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Red Deer County probing Glen Carritt election sign

Rural municipality receives public complaint
MVP Carritt sign Hwy 590
An election sign was placed for Innisfail mayoralty candidate Glen Carritt along Highway 590, about a kilometre east of town in Red Deer County. The rural municipality has launched an investigation into the election sign. Submitted photo

INNISFAIL – Mayoralty candidate Glen Carritt is facing another election sign controversy.

This time it is coming from Red Deer County. The rural municipality is launching an investigation into whether a reported Carritt election sign placed about a kilometre east of Innisfail along Highway 590 is in contravention of the county’s Land Use Bylaw.

“We have received a complaint from a resident of Red Deer County. We have to investigate,” said Nancy Lougheed, the county’s legislative services manager, and returning officer for the 2021 general municipal election. “Someone will have to go on site and actually look at the location of the sign, if it’s on personal property or if it’s in the road right-a-way.”

Lougheed said under the county’s Land Use Bylaw election signs do not require a permit but are restricted to between Sept. 1 of an election year and the date of an election.

She said whether or not an election sign is promoting or advertising another jurisdiction’s candidate is not an issue.

“The Land Use Bylaw applies to land located in Red Deer County, so it doesn’t matter where the sign originated from,” said Lougheed.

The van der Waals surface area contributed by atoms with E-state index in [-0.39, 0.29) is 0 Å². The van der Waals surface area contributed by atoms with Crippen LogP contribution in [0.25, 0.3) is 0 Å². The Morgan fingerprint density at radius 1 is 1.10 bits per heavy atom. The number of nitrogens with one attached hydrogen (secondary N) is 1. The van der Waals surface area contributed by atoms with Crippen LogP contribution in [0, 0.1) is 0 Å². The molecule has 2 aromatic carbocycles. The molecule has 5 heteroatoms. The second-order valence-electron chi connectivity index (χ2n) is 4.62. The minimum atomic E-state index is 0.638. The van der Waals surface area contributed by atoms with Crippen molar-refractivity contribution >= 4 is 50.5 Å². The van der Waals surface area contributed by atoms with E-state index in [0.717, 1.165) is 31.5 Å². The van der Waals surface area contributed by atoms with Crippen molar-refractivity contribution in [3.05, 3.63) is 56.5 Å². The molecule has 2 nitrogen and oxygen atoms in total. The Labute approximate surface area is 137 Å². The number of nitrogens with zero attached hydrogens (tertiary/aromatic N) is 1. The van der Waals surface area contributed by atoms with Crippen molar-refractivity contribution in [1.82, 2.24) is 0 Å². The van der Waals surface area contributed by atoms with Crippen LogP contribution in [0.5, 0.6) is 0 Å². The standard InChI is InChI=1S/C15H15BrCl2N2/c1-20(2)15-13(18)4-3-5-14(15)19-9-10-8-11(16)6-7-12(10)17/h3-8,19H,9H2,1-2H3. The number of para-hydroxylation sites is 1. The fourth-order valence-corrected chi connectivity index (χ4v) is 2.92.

She said the county has not contacted Carritt, a former Innisfail town councillor who resigned in January. Lougheed said she does not know if that will be part of the investigative process.

“I can’t tell you. We just got the information (March 18) from the concerned resident, and following our process, like we would for any other Land Use Bylaw infraction,” said Lougheed.

The Albertan did contact Carritt for comment and he said by text message that he did receive permission from the landowner to put up his election sign.

“Do you really think I would put up any sign without permission from the owner? Stop painting me as a bad guy,” said Carritt in his text.

On cases of potential Land Use Bylaw infractions, Lougheed said the county will often begin with an informal process of talking with a landowner to see if cooperation can be obtained. If not, the formal process will begin with a written notice to remove whatever is in contravention with the Land Use Bylaw. She said if the contravention is not remedied, it could be followed by a lengthy process as it is legislated by the province.

“If there is not cooperation then they go to a more formal process of a stop order that could be appealed by the landowner, and if that is the case then there is an appeal hearing. It could drag out unfortunately because that is the process that is mandated by the province,” said Lougheed.

The new election sign problem for Carritt follows related challenges with the Town of Innisfail.

Last weekend, Carritt and his campaign team put up election signs throughout town, which triggered widespread debate and anger across the community. The issue forced the town to obtain a legal opinion.

The town was told by a lawyer its Election Sign Policy, which says no signs can go up until 45 days before the election, is not part of the town’s Election Bylaw and is not enforceable.

The matter is expected to be discussed at town council’s regular meeting on March 22. The town could decide to have administration put the Election Sign Policy into the Election Bylaw, or draft a new bylaw altogether, which would then make the policy enforceable.

Johnnie Bachusky

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